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Metabolic control of myeloid cell function in chronic central nervous system inflammation

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Many people living with multiple sclerosis (MS) experience aspects of normal aging years, or even decades, ahead of schedule. As their disease progresses, people with MS show reduced mobility and impaired cognitive functions, which all lead to a significant reduction of their activities of daily living. Sustained activation of resident and infiltrating myeloid cells is a common hallmark of several chronic neurological diseases, including MS. In MS, chronic active, slowly expanding, smoldering lesions are characterized by the accumulation of myeloid cells at the lesion edge and are associated with brain volume loss and progressive disability. Extensive metabolic rewiring occurs in cells in response to the local microenvironment as cells deal with shifting availability of energetic substrates and signalling molecules that ultimately modify their effector functions. However, the role of myeloid cell metabolism in driving persistent central nervous system inflammation in MS and other neurodegenerative diseases has not been fully elucidated yet. Using a complementary multiomics approaches, we identified a new molecular signature that sustains the persistent activation of microglia dependent on altered mitochondrial complexes activity driving the production of reactive oxygen species. We showed that specific TCA cycle metabolites (e.g., succinate) and lipid species accumulate in chronic central nervous system inflammation and modulate myeloid function, as well as key neuroimmune interactions. Finally, we showed that it is possible to correct the mitochondrial dysfunction of myeloid cells by using small molecules and acellular approaches, including mitochondria delivery via extracellular vesicles. Our work is shedding new light on the role of mitochondrial metabolism in guiding complex cellular functions in chronic central nervous system inflammation.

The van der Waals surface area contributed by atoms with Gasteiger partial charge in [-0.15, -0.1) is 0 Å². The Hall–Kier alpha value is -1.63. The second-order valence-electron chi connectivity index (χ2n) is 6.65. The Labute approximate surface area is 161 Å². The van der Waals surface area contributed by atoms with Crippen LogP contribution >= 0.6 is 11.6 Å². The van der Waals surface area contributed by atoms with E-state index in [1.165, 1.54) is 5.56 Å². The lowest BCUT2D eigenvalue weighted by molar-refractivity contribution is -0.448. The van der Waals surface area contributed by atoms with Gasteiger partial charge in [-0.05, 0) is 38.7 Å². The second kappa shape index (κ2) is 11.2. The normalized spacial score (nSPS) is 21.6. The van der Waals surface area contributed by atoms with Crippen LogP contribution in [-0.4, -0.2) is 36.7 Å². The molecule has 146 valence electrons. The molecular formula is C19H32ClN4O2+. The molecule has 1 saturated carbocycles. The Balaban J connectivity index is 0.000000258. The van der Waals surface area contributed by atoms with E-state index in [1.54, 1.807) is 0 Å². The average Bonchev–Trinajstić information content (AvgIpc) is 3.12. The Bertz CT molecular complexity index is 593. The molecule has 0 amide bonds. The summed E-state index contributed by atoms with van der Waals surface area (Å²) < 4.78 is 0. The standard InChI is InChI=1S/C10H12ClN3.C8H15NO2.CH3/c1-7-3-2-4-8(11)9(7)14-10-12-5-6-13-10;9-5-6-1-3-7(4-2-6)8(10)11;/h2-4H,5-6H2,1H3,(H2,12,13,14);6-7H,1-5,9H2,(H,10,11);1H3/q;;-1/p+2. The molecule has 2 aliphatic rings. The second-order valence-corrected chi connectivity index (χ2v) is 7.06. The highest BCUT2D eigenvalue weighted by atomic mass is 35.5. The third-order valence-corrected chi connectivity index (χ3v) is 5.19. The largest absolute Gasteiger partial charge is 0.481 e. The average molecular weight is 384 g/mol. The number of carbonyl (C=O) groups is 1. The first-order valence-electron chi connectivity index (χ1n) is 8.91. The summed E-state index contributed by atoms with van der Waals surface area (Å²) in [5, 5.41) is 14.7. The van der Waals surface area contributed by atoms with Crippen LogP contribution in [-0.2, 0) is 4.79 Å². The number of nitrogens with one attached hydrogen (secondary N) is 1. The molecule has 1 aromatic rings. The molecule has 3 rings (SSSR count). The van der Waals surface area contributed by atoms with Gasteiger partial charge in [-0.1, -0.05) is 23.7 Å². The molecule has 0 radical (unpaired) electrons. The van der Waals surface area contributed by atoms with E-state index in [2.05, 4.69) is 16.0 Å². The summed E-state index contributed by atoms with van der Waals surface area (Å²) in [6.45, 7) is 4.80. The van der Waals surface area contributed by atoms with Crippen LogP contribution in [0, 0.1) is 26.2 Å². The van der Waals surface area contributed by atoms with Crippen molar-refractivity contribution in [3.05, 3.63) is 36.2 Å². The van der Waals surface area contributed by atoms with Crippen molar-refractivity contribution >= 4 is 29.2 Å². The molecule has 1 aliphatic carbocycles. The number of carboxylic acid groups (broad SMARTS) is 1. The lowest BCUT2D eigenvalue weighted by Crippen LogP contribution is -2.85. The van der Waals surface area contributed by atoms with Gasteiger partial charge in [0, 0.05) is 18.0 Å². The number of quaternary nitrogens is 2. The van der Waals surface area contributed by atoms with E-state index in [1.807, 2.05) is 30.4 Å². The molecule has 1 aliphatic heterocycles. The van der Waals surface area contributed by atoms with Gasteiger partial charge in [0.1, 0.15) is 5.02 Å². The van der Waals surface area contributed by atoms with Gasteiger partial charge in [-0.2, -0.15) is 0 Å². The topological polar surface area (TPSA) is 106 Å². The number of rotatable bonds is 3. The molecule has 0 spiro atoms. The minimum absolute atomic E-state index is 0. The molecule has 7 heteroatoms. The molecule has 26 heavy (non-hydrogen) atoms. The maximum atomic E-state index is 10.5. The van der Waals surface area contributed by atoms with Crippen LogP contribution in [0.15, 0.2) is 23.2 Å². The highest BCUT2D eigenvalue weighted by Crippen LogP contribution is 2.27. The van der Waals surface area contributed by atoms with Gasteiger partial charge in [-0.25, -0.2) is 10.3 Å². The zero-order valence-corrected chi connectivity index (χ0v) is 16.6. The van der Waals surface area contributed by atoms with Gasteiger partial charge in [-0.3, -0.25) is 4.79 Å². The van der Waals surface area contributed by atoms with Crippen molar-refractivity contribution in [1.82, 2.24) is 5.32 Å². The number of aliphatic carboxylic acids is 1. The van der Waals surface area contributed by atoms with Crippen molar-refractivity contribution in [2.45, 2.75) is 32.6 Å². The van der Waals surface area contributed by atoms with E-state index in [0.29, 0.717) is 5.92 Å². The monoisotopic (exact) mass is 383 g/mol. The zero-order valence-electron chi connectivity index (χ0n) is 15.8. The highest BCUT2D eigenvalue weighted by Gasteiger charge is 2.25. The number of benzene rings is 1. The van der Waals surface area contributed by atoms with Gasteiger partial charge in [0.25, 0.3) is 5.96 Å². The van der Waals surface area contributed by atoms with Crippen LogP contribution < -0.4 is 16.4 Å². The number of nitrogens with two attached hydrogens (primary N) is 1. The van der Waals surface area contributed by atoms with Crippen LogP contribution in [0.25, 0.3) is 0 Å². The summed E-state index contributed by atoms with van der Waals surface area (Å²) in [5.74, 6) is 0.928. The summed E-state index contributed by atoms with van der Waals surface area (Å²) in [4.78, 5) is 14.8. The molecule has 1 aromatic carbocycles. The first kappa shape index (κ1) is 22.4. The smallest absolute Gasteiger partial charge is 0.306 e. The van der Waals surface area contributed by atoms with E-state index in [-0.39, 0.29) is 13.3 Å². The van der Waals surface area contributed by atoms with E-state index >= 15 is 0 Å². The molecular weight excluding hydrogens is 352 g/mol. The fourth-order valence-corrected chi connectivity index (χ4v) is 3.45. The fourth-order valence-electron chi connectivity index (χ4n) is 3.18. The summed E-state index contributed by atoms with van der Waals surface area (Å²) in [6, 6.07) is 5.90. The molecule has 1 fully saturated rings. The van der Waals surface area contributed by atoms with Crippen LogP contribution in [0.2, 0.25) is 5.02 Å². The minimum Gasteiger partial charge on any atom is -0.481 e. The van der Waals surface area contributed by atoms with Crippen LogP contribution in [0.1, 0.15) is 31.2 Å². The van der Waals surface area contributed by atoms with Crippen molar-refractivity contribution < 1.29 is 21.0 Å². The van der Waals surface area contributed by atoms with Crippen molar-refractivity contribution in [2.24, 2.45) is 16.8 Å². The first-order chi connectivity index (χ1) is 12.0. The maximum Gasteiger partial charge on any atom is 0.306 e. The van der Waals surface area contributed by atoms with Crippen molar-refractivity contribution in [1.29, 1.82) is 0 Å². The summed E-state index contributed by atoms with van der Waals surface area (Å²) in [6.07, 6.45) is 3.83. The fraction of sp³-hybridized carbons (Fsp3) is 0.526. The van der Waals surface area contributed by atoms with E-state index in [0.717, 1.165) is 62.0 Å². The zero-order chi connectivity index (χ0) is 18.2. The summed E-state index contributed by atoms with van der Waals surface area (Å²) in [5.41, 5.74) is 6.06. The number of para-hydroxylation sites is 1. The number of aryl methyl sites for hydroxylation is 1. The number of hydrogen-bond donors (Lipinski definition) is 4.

Dr. Luca Peruzzotti-Jametti is a Senior Research Associate (Wellcome Trust CRCD Fellow) and Honorary Neurology Consultant at the Department of Clinical Neurosciences.

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